Building things and solving problems are woven into Albert Marcotte’s DNA.
The Plymouth native helped build his first house at age 12, and he launched a company after graduate school that used computer simulators to teach business executives how to make better decisions at a time when computers were foreign territory to most people.
The 75-year-old management consultant hopes his latest venture will help solve one of medicine’s most intractable problems — cancer. Marcotte is donating $30 million to Dana-Farber Cancer Institute to expand research initiatives. It’s the second-largest gift from a single donor in the hospital’s history, according to Dana-Farber. The largest, $50 million, was received a few years ago from a donor who wishes to remain anonymous.
Marcotte “gave this to support our entire effort in cancer research, not just a particular disease or program,” said Dr. Edward Benz Jr., Dana-Farber’s president and chief executive. “This really allows us to invest in fundamental basic research that will ultimately be the game changer for cancer.”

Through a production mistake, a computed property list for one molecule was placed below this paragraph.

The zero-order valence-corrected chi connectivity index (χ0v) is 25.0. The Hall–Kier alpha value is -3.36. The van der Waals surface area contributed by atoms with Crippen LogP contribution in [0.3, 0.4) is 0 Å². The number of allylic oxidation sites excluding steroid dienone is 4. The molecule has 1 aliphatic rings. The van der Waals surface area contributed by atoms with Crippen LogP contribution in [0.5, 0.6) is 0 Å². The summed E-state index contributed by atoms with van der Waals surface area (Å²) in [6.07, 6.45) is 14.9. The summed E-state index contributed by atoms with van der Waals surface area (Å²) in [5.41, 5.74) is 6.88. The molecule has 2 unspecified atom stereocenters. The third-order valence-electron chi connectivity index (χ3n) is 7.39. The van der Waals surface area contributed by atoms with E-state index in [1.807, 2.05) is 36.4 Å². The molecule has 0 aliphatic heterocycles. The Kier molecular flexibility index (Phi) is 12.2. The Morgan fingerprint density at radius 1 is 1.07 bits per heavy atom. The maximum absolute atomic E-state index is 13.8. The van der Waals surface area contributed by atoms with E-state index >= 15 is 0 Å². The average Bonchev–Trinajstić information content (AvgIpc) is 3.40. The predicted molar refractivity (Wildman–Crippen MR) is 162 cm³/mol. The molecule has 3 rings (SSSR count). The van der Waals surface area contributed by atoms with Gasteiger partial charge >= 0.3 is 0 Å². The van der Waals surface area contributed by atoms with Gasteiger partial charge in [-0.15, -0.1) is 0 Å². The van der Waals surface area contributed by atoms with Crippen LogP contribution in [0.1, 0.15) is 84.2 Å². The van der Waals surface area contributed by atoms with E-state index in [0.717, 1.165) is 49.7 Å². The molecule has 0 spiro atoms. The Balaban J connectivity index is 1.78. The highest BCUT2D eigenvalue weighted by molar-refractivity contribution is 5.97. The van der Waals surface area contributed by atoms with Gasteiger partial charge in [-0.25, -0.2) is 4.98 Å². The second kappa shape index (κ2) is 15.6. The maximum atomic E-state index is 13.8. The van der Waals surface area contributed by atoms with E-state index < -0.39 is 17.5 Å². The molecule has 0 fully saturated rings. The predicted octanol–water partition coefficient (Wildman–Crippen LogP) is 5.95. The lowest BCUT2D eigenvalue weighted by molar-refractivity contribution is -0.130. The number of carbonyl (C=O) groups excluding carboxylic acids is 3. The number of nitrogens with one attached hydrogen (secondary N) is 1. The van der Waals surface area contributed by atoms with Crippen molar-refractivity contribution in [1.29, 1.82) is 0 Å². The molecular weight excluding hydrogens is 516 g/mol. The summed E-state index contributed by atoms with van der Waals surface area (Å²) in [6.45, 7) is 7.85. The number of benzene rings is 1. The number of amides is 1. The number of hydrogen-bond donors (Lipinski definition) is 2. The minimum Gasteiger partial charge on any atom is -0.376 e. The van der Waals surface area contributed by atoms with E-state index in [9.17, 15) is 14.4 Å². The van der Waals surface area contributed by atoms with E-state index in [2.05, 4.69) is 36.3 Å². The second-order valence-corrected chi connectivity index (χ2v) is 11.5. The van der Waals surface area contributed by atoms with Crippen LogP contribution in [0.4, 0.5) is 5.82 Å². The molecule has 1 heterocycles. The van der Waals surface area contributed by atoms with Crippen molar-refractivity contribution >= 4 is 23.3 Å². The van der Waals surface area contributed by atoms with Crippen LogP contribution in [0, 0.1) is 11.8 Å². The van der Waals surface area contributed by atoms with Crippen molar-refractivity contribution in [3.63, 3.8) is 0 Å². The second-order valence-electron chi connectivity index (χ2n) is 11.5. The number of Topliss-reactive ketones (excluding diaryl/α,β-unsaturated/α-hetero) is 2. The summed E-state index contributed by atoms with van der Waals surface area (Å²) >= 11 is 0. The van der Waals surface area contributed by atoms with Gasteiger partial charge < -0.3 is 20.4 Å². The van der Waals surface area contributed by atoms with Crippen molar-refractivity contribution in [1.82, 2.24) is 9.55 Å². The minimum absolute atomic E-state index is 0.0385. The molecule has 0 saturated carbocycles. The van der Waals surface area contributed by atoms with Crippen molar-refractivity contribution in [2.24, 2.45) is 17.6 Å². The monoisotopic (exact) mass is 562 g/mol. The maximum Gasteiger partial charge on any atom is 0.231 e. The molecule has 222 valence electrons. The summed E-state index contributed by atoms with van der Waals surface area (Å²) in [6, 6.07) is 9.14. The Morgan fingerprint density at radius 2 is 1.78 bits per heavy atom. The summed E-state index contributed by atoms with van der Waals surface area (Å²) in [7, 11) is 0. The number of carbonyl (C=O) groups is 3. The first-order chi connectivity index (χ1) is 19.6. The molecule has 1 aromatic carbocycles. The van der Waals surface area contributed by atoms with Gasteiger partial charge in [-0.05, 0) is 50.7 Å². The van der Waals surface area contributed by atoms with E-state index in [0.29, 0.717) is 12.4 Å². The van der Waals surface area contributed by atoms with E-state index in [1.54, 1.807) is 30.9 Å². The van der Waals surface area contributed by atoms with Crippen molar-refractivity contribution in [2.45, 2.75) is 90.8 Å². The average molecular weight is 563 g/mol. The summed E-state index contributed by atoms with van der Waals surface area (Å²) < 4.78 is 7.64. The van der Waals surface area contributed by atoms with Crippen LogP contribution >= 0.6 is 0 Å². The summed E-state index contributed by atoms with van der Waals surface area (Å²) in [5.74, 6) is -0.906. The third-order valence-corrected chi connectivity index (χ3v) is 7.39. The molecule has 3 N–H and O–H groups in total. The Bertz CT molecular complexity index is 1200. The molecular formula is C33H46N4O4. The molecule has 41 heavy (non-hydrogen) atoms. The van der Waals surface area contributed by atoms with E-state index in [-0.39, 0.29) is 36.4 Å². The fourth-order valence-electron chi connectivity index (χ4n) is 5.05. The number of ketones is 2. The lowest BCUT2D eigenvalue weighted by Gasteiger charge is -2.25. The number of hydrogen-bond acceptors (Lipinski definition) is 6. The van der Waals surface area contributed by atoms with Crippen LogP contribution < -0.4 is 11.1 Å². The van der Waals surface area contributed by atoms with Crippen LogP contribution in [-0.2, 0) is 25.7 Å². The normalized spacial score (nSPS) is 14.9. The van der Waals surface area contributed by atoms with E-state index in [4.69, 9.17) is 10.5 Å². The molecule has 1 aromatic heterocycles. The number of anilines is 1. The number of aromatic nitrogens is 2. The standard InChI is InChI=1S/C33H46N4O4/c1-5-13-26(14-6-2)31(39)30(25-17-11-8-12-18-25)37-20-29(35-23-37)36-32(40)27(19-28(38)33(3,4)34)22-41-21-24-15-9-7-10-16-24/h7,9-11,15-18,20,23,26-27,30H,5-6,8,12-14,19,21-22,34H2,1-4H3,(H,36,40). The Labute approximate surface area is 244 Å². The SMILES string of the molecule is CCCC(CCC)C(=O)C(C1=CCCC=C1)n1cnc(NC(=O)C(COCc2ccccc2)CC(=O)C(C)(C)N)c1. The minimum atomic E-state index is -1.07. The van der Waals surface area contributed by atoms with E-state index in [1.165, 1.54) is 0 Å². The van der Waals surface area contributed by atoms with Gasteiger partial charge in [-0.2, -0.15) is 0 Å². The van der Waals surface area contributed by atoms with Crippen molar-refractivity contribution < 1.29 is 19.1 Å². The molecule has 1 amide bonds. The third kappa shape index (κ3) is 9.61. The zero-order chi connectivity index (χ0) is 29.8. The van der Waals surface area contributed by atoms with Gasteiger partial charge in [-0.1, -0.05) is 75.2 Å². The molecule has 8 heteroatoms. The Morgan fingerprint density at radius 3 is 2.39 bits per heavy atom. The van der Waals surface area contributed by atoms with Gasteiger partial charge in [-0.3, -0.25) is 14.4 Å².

Benz said many of the institute’s donations come from former patients, who typically target their money for research into their particular form of cancer. Marcotte’s gift will allow scientists to instead delve into some of the most basic cancer questions that Benz believes will ultimately be the key to developing successful therapies for many types of cancer.
‘I have a fundamental belief that cancer can eventually be cured.’
“It’s the hardest kind of research to raise donor funds for,” he said.
Marcotte’s donation will be used to establish the Marcotte Center for Cancer Research across the street from Dana-Farber’s Yawkey Center for Cancer Care in Boston’s Longwood Medical Area.
Dana-Farber, as have many medical and science organizations, has been racing to raise money amid dwindling federal dollars for research.
Marcotte, who was treated at Dana-Farber for prostate cancer in 2003 and remains a patient, said his many trips to the hospital allowed him to study the organization and its leadership team, the very type of assessments he has been doing for companies around the world as founder and chief executive of Advanced Management Systems, the company he started in 1979 after graduate school at the Massachusetts Institute of Technology.
“Dana-Farber is unique in that it has an equal commitment to research and patient care,” Marcotte said.
“I investigated a number of places, and you don’t find that balance.”
Marcotte said he hopes his gift — he calls it an investment — will foster a greater awareness of the need for funding and inspire additional gifts from others.
“Research provides hope for the future,” Marcotte said.
“I have a fundamental belief that cancer can eventually be cured.” he said.
“It will take work. It will take time. It can be done.”